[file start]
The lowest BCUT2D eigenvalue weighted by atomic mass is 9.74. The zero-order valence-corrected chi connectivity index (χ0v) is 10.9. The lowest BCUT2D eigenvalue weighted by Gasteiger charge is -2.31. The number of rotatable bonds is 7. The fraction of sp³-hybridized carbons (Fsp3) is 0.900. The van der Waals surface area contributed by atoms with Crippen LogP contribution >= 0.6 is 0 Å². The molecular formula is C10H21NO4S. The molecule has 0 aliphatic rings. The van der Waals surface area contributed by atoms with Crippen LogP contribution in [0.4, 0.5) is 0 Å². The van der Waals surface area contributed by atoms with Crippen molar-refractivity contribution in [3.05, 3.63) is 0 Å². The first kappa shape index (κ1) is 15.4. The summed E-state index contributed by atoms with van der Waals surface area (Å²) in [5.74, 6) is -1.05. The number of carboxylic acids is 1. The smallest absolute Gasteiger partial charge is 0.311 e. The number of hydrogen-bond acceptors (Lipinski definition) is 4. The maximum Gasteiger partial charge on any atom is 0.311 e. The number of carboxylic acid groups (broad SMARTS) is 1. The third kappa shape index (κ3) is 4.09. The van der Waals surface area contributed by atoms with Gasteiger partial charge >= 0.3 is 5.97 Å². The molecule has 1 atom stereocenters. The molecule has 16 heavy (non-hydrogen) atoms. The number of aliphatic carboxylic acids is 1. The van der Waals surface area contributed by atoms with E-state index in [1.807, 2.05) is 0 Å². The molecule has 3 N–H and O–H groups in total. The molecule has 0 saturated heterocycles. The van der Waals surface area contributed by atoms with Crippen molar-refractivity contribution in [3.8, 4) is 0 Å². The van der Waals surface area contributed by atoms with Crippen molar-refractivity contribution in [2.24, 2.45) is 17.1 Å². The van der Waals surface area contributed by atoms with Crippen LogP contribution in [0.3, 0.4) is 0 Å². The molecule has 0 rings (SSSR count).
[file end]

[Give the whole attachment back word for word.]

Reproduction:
The lowest BCUT2D eigenvalue weighted by atomic mass is 9.74. The zero-order valence-corrected chi connectivity index (χ0v) is 10.9. The lowest BCUT2D eigenvalue weighted by Gasteiger charge is -2.31. The number of rotatable bonds is 7. The fraction of sp³-hybridized carbons (Fsp3) is 0.900. The van der Waals surface area contributed by atoms with Crippen LogP contribution >= 0.6 is 0 Å². The molecular formula is C10H21NO4S. The molecule has 0 aliphatic rings. The van der Waals surface area contributed by atoms with Crippen LogP contribution in [0.4, 0.5) is 0 Å². The van der Waals surface area contributed by atoms with Crippen molar-refractivity contribution in [3.05, 3.63) is 0 Å². The first kappa shape index (κ1) is 15.4. The summed E-state index contributed by atoms with van der Waals surface area (Å²) in [5.74, 6) is -1.05. The number of carboxylic acids is 1. The smallest absolute Gasteiger partial charge is 0.311 e. The number of hydrogen-bond acceptors (Lipinski definition) is 4. The maximum Gasteiger partial charge on any atom is 0.311 e. The number of carboxylic acid groups (broad SMARTS) is 1. The third kappa shape index (κ3) is 4.09. The van der Waals surface area contributed by atoms with Gasteiger partial charge >= 0.3 is 5.97 Å². The molecule has 1 atom stereocenters. The molecule has 16 heavy (non-hydrogen) atoms. The number of aliphatic carboxylic acids is 1. The van der Waals surface area contributed by atoms with E-state index in [1.807, 2.05) is 0 Å². The molecule has 3 N–H and O–H groups in total. The molecule has 0 saturated heterocycles. The van der Waals surface area contributed by atoms with Crippen molar-refractivity contribution in [3.8, 4) is 0 Å². The van der Waals surface area contributed by atoms with Crippen molar-refractivity contribution in [2.24, 2.45) is 17.1 Å². The van der Waals surface area contributed by atoms with Crippen LogP contribution in [0.3, 0.4) is 0 Å². The molecule has 0 rings (SSSR count).